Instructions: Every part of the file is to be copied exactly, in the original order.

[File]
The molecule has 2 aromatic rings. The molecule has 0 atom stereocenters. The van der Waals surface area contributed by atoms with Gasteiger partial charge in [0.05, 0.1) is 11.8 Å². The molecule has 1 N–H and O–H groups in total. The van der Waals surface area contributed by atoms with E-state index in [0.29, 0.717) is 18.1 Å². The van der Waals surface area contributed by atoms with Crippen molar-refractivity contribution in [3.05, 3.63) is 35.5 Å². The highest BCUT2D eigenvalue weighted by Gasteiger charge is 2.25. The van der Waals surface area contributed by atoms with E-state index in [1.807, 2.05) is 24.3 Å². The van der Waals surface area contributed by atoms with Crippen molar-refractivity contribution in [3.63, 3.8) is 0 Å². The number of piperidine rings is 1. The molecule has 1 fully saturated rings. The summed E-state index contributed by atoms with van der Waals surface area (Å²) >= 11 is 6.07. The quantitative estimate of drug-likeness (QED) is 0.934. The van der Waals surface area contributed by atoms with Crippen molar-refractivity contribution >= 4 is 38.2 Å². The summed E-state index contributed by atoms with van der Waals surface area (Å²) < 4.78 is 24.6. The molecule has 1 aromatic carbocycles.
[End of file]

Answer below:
The molecule has 2 aromatic rings. The molecule has 0 atom stereocenters. The van der Waals surface area contributed by atoms with Gasteiger partial charge in [0.05, 0.1) is 11.8 Å². The molecule has 1 N–H and O–H groups in total. The van der Waals surface area contributed by atoms with E-state index in [0.29, 0.717) is 18.1 Å². The van der Waals surface area contributed by atoms with Crippen molar-refractivity contribution in [3.05, 3.63) is 35.5 Å². The highest BCUT2D eigenvalue weighted by Gasteiger charge is 2.25. The van der Waals surface area contributed by atoms with E-state index in [1.807, 2.05) is 24.3 Å². The van der Waals surface area contributed by atoms with Crippen molar-refractivity contribution in [3.63, 3.8) is 0 Å². The number of piperidine rings is 1. The molecule has 1 fully saturated rings. The summed E-state index contributed by atoms with van der Waals surface area (Å²) >= 11 is 6.07. The quantitative estimate of drug-likeness (QED) is 0.934. The van der Waals surface area contributed by atoms with Crippen molar-refractivity contribution >= 4 is 38.2 Å². The summed E-state index contributed by atoms with van der Waals surface area (Å²) < 4.78 is 24.6. The molecule has 1 aromatic carbocycles.